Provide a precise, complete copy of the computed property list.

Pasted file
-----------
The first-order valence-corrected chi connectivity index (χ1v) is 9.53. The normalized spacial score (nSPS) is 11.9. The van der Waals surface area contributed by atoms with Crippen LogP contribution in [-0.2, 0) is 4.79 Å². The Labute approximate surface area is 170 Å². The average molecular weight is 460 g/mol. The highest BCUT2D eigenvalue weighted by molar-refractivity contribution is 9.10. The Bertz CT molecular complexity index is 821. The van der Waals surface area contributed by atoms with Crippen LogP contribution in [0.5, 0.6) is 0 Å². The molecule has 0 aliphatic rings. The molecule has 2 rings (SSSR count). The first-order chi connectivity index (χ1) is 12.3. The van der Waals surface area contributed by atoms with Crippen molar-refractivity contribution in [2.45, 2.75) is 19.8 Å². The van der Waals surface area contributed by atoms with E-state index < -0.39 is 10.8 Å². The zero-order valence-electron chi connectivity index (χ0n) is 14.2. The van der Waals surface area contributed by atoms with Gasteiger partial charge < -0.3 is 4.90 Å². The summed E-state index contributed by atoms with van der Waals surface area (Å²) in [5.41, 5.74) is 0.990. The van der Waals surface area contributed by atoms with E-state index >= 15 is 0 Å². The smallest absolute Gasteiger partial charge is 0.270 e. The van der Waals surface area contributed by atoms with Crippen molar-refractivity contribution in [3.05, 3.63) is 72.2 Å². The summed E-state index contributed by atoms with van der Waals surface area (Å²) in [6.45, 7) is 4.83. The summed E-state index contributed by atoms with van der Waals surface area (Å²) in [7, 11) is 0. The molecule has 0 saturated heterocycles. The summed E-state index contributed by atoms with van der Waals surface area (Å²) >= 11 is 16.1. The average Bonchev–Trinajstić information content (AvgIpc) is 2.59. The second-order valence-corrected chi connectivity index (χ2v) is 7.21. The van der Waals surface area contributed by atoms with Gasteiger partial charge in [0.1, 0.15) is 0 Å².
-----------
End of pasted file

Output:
The first-order valence-corrected chi connectivity index (χ1v) is 9.53. The normalized spacial score (nSPS) is 11.9. The van der Waals surface area contributed by atoms with Crippen LogP contribution in [-0.2, 0) is 4.79 Å². The Labute approximate surface area is 170 Å². The average molecular weight is 460 g/mol. The highest BCUT2D eigenvalue weighted by molar-refractivity contribution is 9.10. The Bertz CT molecular complexity index is 821. The van der Waals surface area contributed by atoms with Crippen LogP contribution in [0.5, 0.6) is 0 Å². The molecule has 0 aliphatic rings. The molecule has 2 rings (SSSR count). The first-order chi connectivity index (χ1) is 12.3. The van der Waals surface area contributed by atoms with Crippen molar-refractivity contribution in [2.45, 2.75) is 19.8 Å². The van der Waals surface area contributed by atoms with E-state index < -0.39 is 10.8 Å². The zero-order valence-electron chi connectivity index (χ0n) is 14.2. The van der Waals surface area contributed by atoms with Gasteiger partial charge < -0.3 is 4.90 Å². The summed E-state index contributed by atoms with van der Waals surface area (Å²) in [5.41, 5.74) is 0.990. The van der Waals surface area contributed by atoms with E-state index >= 15 is 0 Å². The smallest absolute Gasteiger partial charge is 0.270 e. The van der Waals surface area contributed by atoms with Crippen molar-refractivity contribution in [3.05, 3.63) is 72.2 Å². The summed E-state index contributed by atoms with van der Waals surface area (Å²) in [6.45, 7) is 4.83. The summed E-state index contributed by atoms with van der Waals surface area (Å²) in [7, 11) is 0. The molecule has 0 saturated heterocycles. The summed E-state index contributed by atoms with van der Waals surface area (Å²) >= 11 is 16.1. The average Bonchev–Trinajstić information content (AvgIpc) is 2.59. The second-order valence-corrected chi connectivity index (χ2v) is 7.21. The van der Waals surface area contributed by atoms with Gasteiger partial charge in [0.1, 0.15) is 0 Å².